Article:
Prior to tool detection a calibration pin is detected by the detector. A pin, in this instance similar in size to the tool to be detected is brought into the beam 20 by a program running in the CNC at a feed rate of approximately 4 mm/sec. The pin may be rotating or non-rotating. The light receiver output will follow a curve similar to that shown in
When the tool 50 is brought into the beam at about the same feed rate as the pin, whilst it is rotating, it will have teeth which temporarily obscure a part of the beam and these teeth cause voltage deviations s in the signal from the receiver 34 as shown in
It has been found that the minima and maxima of the deviations shown in
The deviations present will differ in shape depending on the tool type but the minima and maxima will still lie on the calibration curve c.
Another set of deviations is shown in
Yet another set of deviations is shown in
In each of the graphs of FIGS. 5,6 and 7 when background noise and spurious signals d are ignored in favor of a recognisable set of voltage deviations s which are processed by the DSP.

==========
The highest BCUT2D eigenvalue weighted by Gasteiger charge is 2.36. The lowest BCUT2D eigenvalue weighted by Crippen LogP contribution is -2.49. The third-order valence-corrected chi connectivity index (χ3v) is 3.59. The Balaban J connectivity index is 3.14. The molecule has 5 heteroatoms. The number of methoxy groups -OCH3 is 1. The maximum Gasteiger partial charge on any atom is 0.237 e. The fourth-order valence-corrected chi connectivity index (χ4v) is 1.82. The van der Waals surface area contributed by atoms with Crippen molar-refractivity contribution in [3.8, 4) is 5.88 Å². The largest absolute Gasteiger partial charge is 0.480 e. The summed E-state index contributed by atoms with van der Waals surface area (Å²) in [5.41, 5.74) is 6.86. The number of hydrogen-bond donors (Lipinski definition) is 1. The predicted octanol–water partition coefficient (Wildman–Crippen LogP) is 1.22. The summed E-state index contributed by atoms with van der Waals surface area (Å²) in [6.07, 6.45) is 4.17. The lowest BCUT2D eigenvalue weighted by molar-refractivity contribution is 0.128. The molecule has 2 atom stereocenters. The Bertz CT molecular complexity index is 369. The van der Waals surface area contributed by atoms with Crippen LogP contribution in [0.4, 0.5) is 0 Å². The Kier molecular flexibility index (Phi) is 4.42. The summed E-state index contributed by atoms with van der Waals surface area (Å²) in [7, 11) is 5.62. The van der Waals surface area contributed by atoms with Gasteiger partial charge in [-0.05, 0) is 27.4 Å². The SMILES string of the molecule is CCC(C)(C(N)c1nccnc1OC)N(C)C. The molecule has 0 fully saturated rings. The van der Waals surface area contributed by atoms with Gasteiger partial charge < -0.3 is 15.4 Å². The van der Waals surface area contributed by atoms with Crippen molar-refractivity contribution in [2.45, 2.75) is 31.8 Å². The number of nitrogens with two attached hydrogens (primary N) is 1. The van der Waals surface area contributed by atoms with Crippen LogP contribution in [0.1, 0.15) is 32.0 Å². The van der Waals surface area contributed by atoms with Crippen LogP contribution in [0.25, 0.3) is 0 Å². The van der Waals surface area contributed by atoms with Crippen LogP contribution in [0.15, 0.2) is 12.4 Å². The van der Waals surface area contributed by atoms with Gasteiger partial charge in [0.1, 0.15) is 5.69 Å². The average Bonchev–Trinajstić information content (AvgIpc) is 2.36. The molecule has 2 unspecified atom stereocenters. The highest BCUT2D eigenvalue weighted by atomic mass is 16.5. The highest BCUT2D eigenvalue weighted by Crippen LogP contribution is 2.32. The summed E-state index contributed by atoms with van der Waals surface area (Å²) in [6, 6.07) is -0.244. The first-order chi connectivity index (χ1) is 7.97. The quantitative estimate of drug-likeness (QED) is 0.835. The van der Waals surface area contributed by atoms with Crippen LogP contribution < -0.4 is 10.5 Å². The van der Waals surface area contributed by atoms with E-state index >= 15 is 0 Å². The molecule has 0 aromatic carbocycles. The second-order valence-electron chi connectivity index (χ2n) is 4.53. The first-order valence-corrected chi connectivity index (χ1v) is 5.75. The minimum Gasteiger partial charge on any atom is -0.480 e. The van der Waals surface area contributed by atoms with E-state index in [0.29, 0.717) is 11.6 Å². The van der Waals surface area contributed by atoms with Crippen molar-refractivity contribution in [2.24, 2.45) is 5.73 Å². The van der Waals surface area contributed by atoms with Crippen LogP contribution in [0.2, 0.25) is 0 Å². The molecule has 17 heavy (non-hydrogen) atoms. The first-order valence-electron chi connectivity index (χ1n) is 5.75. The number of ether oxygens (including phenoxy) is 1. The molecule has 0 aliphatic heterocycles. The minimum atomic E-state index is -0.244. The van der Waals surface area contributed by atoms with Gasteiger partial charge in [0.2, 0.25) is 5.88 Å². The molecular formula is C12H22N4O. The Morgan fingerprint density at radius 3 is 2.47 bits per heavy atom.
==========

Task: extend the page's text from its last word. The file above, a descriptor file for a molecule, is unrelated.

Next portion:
Now, in this embodiment of the invention the voltage signals from the light receiver are conditioned using the circuitry shown schematically in
In this example the predetermined condition is the data obtained when the beam is obstructed by the tool.
The processing of the digitised signal by the DSP can be carried out in a number of ways. The DSP is an ideal device for carrying out such processing because it is very fast and processes the data in real time, thus enabling short response times.
One method of processing the sampled data involves deriving a polynomial e.g. cubic expression for the calibration curve c shown in
Alternatively an approximate straight line or polynomial can be generated using the minima as points on that line. No calibration curve(s) is (are) required but rather, a threshold value can be predetermined and when the straight line or polynomial line is calculated to have crossed (or will cross when extrapolated) that threshold then a trigger signal can be generated. The calculations necessary for the line generation again can be performed in the DSP. The accuracy of the estimated threshold crossing point can be improved if more than the minimum number of points are used. A gradient method can be used to determine minima or maxima and hence determine a threshold value. The increase p can be used also to predict a threshold crossing if required.